**Question:**

Prove that one and only one out of n, (n + 2) and (n + 4) is divisible by 3, where n is any positive integer,

**Solution:**

Let a = n, b = n + 2 and c =n + 4

Order triplet is (a, b, c) = (n, n + 2, n + 4) … (i)

Where, n is any positive integer i.e.,n = 1,2, 3,…

At n = 1; (a, b, c) = (1,1 + 2,1 + 4) = (1, 3, 5)

At n = 2; (a, b, c) = (2,2 + 2,2 + 4)= (2, 4, 6)

At n = 3; (a, b,c) = (3, 3 + 2,3 + 4) = (3,5,7)

At n =4; (a,b, c) =(4, 4 + 2, 4 +4) = (4, 6, 8)

At n = 5; (a, b,c) = (5, 5 + 2, 5 +4)= (5,7,9)

At n = 6; (a,b, c) = (6, 6 + 2, 6 + 4)= (6,8,10) ‘

At n = 7; (a, b,c) = (7,7 + 2,7 + 4)= (7, 9,11)

At n = 8; (a, b,c) = (8,8+ 2, 8+ 4)= (8,10,12)

We observe that each triplet consist of one and only one number which is multiple of 3 i.e., divisible by 3.

Hence, one and only one out of n,(n + 2) and (n + 4) is divisible by 3, where, n is any positive integer.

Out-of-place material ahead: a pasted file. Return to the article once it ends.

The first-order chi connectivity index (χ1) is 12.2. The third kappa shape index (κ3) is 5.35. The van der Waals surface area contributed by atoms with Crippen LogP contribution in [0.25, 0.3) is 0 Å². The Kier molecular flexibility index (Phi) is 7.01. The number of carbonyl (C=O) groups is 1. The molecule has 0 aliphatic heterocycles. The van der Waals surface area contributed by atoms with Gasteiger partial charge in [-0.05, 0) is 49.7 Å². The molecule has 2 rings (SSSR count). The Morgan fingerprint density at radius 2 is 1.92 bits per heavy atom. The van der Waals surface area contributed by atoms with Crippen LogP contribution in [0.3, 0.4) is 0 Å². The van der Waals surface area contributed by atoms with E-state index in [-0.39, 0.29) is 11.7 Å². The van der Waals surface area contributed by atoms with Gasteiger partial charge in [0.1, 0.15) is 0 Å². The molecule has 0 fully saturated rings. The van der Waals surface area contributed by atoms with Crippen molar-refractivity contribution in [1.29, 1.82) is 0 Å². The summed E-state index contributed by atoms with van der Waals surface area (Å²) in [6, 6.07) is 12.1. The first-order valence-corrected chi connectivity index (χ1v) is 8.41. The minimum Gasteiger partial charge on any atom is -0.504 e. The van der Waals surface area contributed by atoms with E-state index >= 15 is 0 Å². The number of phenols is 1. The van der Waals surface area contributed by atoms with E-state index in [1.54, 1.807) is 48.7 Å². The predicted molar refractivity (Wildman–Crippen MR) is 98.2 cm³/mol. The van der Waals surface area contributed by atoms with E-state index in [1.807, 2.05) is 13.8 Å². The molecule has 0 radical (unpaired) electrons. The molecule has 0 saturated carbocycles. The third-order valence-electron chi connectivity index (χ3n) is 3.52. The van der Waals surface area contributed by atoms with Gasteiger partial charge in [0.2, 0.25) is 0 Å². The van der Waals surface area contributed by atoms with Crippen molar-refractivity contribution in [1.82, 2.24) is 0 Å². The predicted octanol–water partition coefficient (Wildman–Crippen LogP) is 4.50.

Alternate Method

On dividing ‘n’ by 3, letg be the quotient and r be the remainder.

Then, n =,3 q + r, where, 0< r< 3

$\Rightarrow \quad n=3 q+r$, where, $r=0,1,2$

$\Rightarrow \quad n=3 q$ or $n=3 q+1$ or $n=3 q+2$

Case I If $n=3 a$, then $n$ is only divisible by 3 .

but $n+2$ and $n+4$ are not divisible by 3

Case II If $n=3 q+1$, then $(n+2)=3 q+3=3(q+1)$, which is only divisible by 3 ,

but $n$ and $n+4$ are not divisible by 3 .

So, in this case, $(n+2)$ is divisible by 3 .

Case III When $n=3 q+2$, then $(n+4)=3 q+6=3(q+2)$, which is only divisible by 3 ,

but $n$ and $(n+2)$ are not divisible by 3 .

So, in this case, $(n+4)$ is divisible by 3 .

Hence, one and only one out of n, (n + 2) and (n + 4) is divisible by 3.